Mississippi

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In July, when we asked Mississippi what kept him outside, he offered a poignant response: HOUSING! Mississippi remains homeless in San Diego to this day.

On the day of this interview, police forced Mississippi to move twice. If he didn’t move his things, he was threatened with jail.

Politicians across the country are pushing for more criminalization, however, at the same time homeless people are being displaced, homelessness is growing. Services and housing are not being offered. This growing displacement of homeless people, while homelessness is growing, is already making homelessness worse.

I love running into people I know on the streets but hate that they’re still outside. In our great country, there’s absolutely no reason that everybody should not have adequate housing.

Mississippi shares about sanction tent camps, and with the growing criminalization, this is all headed to forced internment camps. Mississippi prefers the term concentration camps. Smart and most effective evidence-based solution is to provide housing and get people off the streets. Forcing people into camps is not only wrong, cruel, and a waste of money, it’s not going to reduce homelessness.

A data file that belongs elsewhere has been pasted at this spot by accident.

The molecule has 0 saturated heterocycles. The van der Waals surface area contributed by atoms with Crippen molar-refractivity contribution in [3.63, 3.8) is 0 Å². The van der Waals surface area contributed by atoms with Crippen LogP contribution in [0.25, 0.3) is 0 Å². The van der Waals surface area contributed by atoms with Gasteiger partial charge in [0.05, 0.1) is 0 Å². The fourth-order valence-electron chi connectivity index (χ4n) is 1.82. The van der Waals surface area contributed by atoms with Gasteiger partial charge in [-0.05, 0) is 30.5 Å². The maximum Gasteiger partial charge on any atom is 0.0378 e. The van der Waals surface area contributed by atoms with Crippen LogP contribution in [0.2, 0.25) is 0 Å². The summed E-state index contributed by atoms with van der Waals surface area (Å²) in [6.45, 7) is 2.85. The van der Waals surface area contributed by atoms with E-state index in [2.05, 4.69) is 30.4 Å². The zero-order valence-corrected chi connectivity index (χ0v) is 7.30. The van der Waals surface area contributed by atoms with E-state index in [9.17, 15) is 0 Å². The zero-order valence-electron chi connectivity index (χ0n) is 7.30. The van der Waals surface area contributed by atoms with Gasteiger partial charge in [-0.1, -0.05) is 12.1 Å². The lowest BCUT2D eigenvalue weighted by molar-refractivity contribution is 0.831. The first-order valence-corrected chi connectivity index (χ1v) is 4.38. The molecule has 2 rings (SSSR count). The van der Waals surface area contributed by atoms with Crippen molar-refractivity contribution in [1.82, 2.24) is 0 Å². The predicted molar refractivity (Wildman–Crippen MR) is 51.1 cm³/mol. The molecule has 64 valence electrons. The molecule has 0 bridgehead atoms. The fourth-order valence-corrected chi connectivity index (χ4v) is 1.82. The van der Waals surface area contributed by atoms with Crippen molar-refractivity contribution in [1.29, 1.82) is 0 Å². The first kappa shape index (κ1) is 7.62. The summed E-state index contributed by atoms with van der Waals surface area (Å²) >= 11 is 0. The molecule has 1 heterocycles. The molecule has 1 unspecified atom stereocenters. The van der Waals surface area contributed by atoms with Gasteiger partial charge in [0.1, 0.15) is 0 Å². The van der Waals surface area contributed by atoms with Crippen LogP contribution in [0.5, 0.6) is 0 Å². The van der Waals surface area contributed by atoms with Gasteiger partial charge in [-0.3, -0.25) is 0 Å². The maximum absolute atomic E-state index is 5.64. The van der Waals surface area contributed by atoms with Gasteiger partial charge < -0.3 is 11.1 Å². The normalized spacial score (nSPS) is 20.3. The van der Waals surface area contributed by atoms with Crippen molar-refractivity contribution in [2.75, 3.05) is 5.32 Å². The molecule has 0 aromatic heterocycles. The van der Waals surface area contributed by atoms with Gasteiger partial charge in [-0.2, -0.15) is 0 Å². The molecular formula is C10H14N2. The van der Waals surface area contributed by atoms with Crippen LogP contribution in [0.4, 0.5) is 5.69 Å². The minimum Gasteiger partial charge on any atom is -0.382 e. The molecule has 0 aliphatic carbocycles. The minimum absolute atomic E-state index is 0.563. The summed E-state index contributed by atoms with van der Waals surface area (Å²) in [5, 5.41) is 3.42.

We must raise our voices to our legislators. The clamor for criminalization grows louder by the day, but our advocacy must match, if not surpass that volume. We must urge our lawmakers to cease the criminalization of poverty and instead focus on preventing and resolving homelessness.

Here’s the monthly data on San Diego homelessness


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Invisible People

           

We imagine a world where everyone has a place to call home. Until then, we strive to be the most trusted source for homelessness news, education and advocacy.

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